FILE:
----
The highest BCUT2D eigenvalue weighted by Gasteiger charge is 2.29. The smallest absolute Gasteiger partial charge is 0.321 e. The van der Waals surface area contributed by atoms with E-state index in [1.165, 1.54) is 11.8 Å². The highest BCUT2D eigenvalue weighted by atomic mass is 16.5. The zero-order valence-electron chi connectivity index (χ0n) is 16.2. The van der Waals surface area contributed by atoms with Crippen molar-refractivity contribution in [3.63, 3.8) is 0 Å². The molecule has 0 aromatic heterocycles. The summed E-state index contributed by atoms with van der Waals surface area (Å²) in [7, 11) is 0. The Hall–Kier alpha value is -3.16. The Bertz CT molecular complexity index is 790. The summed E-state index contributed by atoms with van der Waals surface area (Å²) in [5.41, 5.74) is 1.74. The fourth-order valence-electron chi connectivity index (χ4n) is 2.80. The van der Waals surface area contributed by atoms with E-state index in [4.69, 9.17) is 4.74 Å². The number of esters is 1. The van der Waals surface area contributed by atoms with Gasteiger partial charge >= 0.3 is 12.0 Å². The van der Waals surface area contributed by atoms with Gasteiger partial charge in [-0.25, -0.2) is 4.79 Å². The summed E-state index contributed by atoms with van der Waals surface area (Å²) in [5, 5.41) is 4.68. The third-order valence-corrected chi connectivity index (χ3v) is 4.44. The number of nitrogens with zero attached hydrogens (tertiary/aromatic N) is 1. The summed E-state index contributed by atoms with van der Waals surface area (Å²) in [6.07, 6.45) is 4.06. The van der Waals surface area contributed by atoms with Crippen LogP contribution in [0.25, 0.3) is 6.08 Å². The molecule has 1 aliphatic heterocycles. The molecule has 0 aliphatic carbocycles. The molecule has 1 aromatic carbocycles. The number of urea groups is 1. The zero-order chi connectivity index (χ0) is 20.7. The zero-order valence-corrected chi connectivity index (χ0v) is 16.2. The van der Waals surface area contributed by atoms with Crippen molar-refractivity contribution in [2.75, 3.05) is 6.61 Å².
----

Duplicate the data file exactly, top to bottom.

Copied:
The highest BCUT2D eigenvalue weighted by Gasteiger charge is 2.29. The smallest absolute Gasteiger partial charge is 0.321 e. The van der Waals surface area contributed by atoms with E-state index in [1.165, 1.54) is 11.8 Å². The highest BCUT2D eigenvalue weighted by atomic mass is 16.5. The zero-order valence-electron chi connectivity index (χ0n) is 16.2. The van der Waals surface area contributed by atoms with Crippen molar-refractivity contribution in [3.63, 3.8) is 0 Å². The molecule has 0 aromatic heterocycles. The summed E-state index contributed by atoms with van der Waals surface area (Å²) in [7, 11) is 0. The Hall–Kier alpha value is -3.16. The Bertz CT molecular complexity index is 790. The summed E-state index contributed by atoms with van der Waals surface area (Å²) in [5.41, 5.74) is 1.74. The fourth-order valence-electron chi connectivity index (χ4n) is 2.80. The van der Waals surface area contributed by atoms with E-state index in [4.69, 9.17) is 4.74 Å². The number of esters is 1. The van der Waals surface area contributed by atoms with Gasteiger partial charge >= 0.3 is 12.0 Å². The van der Waals surface area contributed by atoms with Gasteiger partial charge in [-0.25, -0.2) is 4.79 Å². The summed E-state index contributed by atoms with van der Waals surface area (Å²) in [5, 5.41) is 4.68. The third-order valence-corrected chi connectivity index (χ3v) is 4.44. The number of nitrogens with zero attached hydrogens (tertiary/aromatic N) is 1. The summed E-state index contributed by atoms with van der Waals surface area (Å²) in [6.07, 6.45) is 4.06. The van der Waals surface area contributed by atoms with Crippen LogP contribution in [0.25, 0.3) is 6.08 Å². The molecule has 1 aliphatic heterocycles. The molecule has 0 aliphatic carbocycles. The molecule has 1 aromatic carbocycles. The number of urea groups is 1. The zero-order chi connectivity index (χ0) is 20.7. The zero-order valence-corrected chi connectivity index (χ0v) is 16.2. The van der Waals surface area contributed by atoms with Crippen molar-refractivity contribution in [2.75, 3.05) is 6.61 Å².